HBOT and Peripheral Artery Disease
Evidence shows that HBOT is effective in the treatment of PAD and, in addition to helping atherosclerosis, HBOT can help with wound healing on affected limbs. HBOT works to heal oxygen-deprived tissue by flooding it with increased levels of oxygen, thus promoting cell repair. HBOT also increases stem cell circulation that targets damaged cells. With HBOT, inflammation is reduced, new blood vessels grow to increase blood flow, and, in many cases, atherosclerosis is reversed, allowing for normal blood flow to return.
Research, HBOT, and PAD
Many different studies have looked at the benefits of HBOT on peripheral artery disease and atherosclerosis. A study published in 2010 looked at the effects on diabetic patients with atherosclerosis and how well it worked to reduce atherosclerosis and provide glycemic control. The study looked at 28 patients. All received 100 percent oxygen at 2.4 absolute atmospheres, five times a week for a total of 30 sessions. As a result, the patients experienced decreased inflammation, reduced lipid levels, and balanced levels of blood sugar.
A 2007 study looked at the antioxidant and athero-protective properties of HBOT. It showed that daily treatments for five to 10 weeks, provided a strong antioxidant response and the treatments resulted in a significant reduction of aortic cholesterol content. The increased levels of oxygen work to inhibit plaque growth.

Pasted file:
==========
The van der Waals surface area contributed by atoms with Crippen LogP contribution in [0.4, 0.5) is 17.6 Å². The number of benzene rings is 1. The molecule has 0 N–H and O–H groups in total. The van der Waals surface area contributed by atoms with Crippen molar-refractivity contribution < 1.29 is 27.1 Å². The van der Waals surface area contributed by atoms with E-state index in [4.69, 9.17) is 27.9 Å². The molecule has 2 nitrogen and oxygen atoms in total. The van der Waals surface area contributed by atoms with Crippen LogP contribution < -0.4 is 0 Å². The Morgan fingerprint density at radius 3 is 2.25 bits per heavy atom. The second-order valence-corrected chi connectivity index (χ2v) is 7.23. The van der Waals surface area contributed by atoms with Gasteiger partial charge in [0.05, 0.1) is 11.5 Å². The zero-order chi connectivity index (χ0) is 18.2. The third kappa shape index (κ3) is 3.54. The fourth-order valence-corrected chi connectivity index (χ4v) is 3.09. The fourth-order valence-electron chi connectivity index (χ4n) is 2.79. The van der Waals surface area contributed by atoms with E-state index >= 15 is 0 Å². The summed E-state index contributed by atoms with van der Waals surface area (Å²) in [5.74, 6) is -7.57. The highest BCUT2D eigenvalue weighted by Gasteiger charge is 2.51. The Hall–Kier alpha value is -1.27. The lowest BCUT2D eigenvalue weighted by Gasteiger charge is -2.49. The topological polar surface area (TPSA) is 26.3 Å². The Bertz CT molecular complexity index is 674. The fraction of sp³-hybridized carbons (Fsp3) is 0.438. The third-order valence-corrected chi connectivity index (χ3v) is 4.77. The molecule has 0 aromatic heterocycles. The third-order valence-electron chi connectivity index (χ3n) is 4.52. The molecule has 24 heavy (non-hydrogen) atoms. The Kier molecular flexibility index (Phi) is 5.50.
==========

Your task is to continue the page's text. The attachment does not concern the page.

What Is Peripheral Artery Disease?
Peripheral refers to outside of the heart, so peripheral artery disease affects those blood vessels outside of the heart, that supply blood to the arms and legs. PAD is most common in the arteries to the legs and can often lead to the loss of feeling and potential risk of non-healing wounds in the feet. Typical symptoms of PAD include:
- Pain, numbness, or a heavy feeling in the leg muscles, especially when walking or climbing stairs.
- Weakened or absent pulse in the legs or feet as blood is not flowing
- Open sores or wounds on the legs or feet that are slow or unable to heal
- Bluish or ashen color to the skin
- Reduced temperature of the affected limb, feels cold to the touch
- Decreased nail and hair growth on the affected limb
Increased risk factors for PAD include over the age of 50, smoking, diabetes, high cholesterol, heart disease, high blood pressure, a history of stroke, and kidney disease.
Traditional Treatments for Peripheral Artery Disease
Traditional treatments for PAD focus on reducing atherosclerosis and trying to prevent further blockages. This is often done by prescription cholesterol-reducing medications, high blood pressure medications, blood sugar control and medication, and blood thinners. Surgical interventions can include angioplasty to open the artery and flatten the blockage. Another option is bypass surgery to bypass a blocked or narrowed vessel. In addition, a physician may choose thrombolytic therapy where he injects a clot-dissolving drug into the blocked artery.
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